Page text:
Rhymes will come to me line by line. Maybe I heard these two people over here having a conversation and they reminded me of a phrase that was coined years ago that people don’t use anymore that I wanna bring back. When I’ve accumulated half a book of these I’ll sit down and flip through and start writing a rhyme. I don’t usually write a rhyme before it’s due. I usually write a song when people are waiting for me to turn it in. I don’t just have a pre-manufactured thing. I don’t have songs I haven’t used yet. When I write a song, it’s tailor-written to whatever sonic bed was pre-existing.
How did you improve when you were developing?
I would always be rappin’. Always be rappin’. I’d just sit in this room and rap about everything in it. And you’d be sick. You’d be mad. Just stop rapping!
So young rappers trying should practice all the time.
The same way Norah Jones and Alicia Keys had to practice at the piano and Wyclef with his guitar, and ?uestlove—I’d call him after school and be like "Lemme speak to Ahmir," and his Dad would be like, he’s practicing, and hang up. That’s what makes a great musician, and if you’re gonna be a vocalist, if your voice is gonna be your axe, then you need to refine your knowledge. You also gotta be abreast of what’s goin’ on in current affairs, news, the latest reality-TV shit, what’s goin’ on in the Internet—you boil all of that down into one line that was witty because you compared this thing with that thing. You have to be knowledgeable of all the pre-existing information in order to edit it into something that’s fly to say.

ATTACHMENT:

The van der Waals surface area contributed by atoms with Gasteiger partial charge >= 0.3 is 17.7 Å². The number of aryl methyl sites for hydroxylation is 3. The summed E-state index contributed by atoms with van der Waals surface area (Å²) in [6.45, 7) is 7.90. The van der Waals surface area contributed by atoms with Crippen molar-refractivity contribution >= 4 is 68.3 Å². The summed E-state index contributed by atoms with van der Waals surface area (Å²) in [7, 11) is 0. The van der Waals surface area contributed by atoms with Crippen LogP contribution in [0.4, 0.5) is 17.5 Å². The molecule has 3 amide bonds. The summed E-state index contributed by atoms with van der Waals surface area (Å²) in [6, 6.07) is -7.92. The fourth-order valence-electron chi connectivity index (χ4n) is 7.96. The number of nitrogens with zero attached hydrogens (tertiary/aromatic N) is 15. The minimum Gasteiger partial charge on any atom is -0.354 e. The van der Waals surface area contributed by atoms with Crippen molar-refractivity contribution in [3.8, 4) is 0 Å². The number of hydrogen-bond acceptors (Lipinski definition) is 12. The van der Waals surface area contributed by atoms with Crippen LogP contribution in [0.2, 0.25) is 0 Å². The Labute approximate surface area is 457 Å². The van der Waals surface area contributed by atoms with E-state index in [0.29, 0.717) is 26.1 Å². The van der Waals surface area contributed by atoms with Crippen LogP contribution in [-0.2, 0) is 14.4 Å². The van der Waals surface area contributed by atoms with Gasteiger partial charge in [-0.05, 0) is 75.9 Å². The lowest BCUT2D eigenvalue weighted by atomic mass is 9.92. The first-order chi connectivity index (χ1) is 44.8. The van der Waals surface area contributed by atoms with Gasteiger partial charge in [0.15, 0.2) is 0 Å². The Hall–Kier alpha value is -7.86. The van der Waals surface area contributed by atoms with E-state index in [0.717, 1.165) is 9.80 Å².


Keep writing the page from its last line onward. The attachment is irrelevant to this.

Touré is the host of BET’s The Black Carpet and the host of Treasure HD’s I’ll Try Anything Once . He is the author of Never Drank the Kool-Aid , Soul City , and The Portable Promised Land . He was a contributing editor at Rolling Stone, was CNN’s first pop-culture correspondent, and was the host of MTV2's Spoke N Heard .